Can you remember how you obtained answers to questions in the pre-Internet world? You could travel to the local library to find a reference book. Or more likely, you turned to a person you knew and whom you thought might have the information. You would phone them or visit them or if you were lucky find them sitting in the same room as you. Knowledge was transferred person to person.
The Internet placed trust in search engines over people
Then the Internet age dawned and with it search engines. Search engines gave us the ability to find information, answers to questions and solutions to problems as quickly as we could enter a search term into a browser. And when we did, a set of search results would be delivered to our browser. Choose the result we liked or trusted most, and we had our answer.
Information became instantly accessible. But it also became disconnected from the the human source we trusted. In effect, we transferred our trust to the search engine and its algorithm.
Social Media showed that, given the choice, we’ll turn to people before machines
The rise of social media provided us with the means to reconnect on the Internet with our social networks, with the people we know and trust. And this reminded us that it is the source of the information we trust, not the information itself. Information is merely data. But it is the person that provides the information in whom we place our faith and trust.
Search engines and social networks alike have responded to this. Facebook Graph Search is attempting to provide us with search driven by our social graph. Google has adjusted its algorithms to tailor search results based on our online connections.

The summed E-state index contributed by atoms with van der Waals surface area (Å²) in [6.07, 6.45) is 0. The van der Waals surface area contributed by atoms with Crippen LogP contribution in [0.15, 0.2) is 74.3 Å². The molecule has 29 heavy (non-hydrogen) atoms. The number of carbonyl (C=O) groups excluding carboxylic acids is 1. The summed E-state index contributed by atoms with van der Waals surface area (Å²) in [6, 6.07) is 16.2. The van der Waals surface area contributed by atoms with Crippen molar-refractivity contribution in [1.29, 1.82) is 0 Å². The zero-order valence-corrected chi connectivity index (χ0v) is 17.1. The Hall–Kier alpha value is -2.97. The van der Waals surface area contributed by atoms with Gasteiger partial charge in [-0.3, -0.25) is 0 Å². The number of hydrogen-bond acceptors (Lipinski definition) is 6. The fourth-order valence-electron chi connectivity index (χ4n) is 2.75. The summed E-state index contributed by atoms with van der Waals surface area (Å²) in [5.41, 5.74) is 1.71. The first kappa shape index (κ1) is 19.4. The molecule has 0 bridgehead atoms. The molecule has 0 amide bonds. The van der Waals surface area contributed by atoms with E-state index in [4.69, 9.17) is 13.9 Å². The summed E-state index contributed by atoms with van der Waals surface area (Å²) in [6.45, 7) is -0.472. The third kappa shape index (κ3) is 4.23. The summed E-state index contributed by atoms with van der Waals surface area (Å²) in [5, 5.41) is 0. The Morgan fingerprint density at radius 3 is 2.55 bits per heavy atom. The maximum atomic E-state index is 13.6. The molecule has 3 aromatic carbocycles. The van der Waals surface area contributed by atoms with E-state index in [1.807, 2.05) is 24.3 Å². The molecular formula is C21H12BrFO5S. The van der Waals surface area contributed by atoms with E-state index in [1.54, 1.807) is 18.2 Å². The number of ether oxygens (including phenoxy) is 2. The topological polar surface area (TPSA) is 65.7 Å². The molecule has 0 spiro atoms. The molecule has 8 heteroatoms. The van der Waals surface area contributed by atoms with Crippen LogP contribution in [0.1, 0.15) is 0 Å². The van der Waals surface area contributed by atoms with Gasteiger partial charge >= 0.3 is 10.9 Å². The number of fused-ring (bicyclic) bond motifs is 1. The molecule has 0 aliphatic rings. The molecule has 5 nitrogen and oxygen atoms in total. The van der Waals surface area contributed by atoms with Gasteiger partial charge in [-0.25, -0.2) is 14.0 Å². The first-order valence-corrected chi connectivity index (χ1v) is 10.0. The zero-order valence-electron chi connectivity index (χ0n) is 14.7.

Google has taken another step forward with the introduction of Google Helpouts.
Launched to the general public on November 4, 2013, Google Helpouts build on Google Hangouts to provide a platform for us to find real people with expertise in subject areas. We can spot them and get our information from them in interactive video chats. Think of it as reuniting the information with the person in a way in which we can read the visual cues that we use to assign trust – facial expression, body language, voice cadence and tone.
Experts apply to Google to qualify to provide advice on the service. Once they are on the service, they appear in a directory organized by subject. They can provide advice for free or charge for it. And they can keep regular “office hours.”
Users have the ability to sort results by best reputation, best match, lowest price or soonest available.
And of course, because it’s a Google product, you can search helpouts for the prompt “I need help with…” When I searched for “social media,” one of the first results I received was for B.L. Ochman, long time blogger and consultant. Someone I know to be credible and would trust in this area.
However, the site search still has some apparent bugs, as evidenced by the example of the provider of “Improvisational Rock Guitar lessons” who pops up as the first result for the search term “social media marketing.” It won’t take long for Google to sort out this type of glitch.
Turning back to trusted people for information
I’m not sure yet how widely this service will be used. But it is a noteworthy experiment on Google’s part. Turning back to trusted people for information. A step forward in the maturing of the Internet. A step back to a more natural order of things.